If you work in groups to analyze case studies, you also will learn about the group process involved in working as a team. When people work in groups, it is often difficult to schedule time and allocate responsibility for the case analysis. There are always group members who shirk their responsibilities and group members who are so sure of their own ideas that they try to dominate the group's analysis. Most business negotiations take place in groups, however, and it is best if you learn about these problems now.

ANALYZING A CASE STUDY

As just mentioned, the purpose of the case study is to let you apply the concepts you've learned when you analyze the issues facing a specific company. To analyze a case study, therefore, you must examine closely the issues with which the company is confronted. Most often you will need to read the case several times - once to grasp the overall picture of what is happening to the company and then several times more to discover and grasp the specific problems.

Generally, detailed analysis of a case study should include eight areas:

1. The history, development, and growth of the company over time

2. The identification of the company's internal strengths and weaknesses

3. The nature of the external environment surrounding the company

4. A SWOT analysis

5. The kind of corporate-level strategy pursued by the company

6. The nature of the company's business-level strategy

7. The company's structure and control systems and how they match its strategy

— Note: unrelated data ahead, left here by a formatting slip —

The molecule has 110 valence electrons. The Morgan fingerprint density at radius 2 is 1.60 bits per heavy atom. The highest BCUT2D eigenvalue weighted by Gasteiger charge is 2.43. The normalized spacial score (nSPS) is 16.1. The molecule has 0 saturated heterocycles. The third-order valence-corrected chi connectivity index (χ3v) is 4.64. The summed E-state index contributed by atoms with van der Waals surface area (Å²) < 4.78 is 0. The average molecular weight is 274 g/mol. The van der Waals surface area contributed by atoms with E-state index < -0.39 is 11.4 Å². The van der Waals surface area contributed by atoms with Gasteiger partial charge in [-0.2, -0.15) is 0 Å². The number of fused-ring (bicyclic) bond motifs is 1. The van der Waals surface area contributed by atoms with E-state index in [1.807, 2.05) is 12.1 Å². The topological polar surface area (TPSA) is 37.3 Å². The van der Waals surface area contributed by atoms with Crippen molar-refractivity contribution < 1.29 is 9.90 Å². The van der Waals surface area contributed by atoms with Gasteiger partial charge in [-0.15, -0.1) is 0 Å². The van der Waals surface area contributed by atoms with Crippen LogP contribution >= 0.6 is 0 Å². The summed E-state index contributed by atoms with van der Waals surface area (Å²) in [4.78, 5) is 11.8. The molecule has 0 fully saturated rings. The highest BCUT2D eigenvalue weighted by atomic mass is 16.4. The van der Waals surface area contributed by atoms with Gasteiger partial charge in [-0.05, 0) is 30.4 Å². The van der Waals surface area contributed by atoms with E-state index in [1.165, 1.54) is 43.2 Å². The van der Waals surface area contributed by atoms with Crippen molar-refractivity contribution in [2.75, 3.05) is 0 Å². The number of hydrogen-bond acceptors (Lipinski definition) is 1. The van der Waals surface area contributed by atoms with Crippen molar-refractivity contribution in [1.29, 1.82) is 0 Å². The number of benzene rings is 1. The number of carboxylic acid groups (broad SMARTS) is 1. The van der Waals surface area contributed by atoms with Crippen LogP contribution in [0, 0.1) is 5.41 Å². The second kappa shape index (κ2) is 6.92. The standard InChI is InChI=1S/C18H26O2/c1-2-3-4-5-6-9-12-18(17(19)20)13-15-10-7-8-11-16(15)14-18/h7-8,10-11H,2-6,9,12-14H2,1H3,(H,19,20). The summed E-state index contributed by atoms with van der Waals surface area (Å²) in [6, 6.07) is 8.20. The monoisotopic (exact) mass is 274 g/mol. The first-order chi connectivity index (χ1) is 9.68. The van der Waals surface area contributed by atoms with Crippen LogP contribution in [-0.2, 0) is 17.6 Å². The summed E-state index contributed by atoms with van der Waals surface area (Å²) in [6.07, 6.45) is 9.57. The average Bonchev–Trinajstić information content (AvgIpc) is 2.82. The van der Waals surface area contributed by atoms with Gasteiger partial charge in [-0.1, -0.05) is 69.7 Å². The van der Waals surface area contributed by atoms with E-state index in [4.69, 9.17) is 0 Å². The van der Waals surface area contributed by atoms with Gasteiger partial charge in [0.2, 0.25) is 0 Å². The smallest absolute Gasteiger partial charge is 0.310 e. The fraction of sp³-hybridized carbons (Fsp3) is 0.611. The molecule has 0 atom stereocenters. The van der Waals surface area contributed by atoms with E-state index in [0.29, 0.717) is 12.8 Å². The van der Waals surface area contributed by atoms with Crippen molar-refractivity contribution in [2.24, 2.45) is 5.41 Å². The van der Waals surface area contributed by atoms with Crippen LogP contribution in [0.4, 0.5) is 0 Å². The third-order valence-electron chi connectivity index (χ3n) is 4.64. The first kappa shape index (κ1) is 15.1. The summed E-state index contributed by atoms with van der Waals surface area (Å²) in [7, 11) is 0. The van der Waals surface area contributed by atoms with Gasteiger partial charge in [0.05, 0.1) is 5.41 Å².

8. Recommendations

To analyze a case, you need to apply what you've learned to each of these areas. We offer a summary of the steps you can take to analyze the case material for each of the eight points we just noted.

1. Analyze the company's history, development, and growth. A convenient way to investigate how a company's past strategy and structure affect it in the present is to chart the critical incidents in its history - that is, the events that were the most unusual or the most essential for its development into the company it is today. Some of the events have to do with its founding, its initial products, how it makes new-product market decisions, and how it developed and chose functional competencies to pursue. Its entry into new businesses and shifts in its main lines of business are also important milestones to consider.

2. Identify the company's internal strengths and weaknesses. Once the historical profile is completed, you can begin the SWOT analysis. Use all the incidents you have charted to develop an account of the company's strengths and weaknesses as they have emerged historically. Examine each of the value creation functions of the company, and identify the functions in which the company is currently strong and currently weak. Some companies might be weak in marketing; some might be strong in research and development. Make lists of these strengths and weaknesses. The SWOT checklist gives examples of what might go in these lists.

3. Analyze the external environment.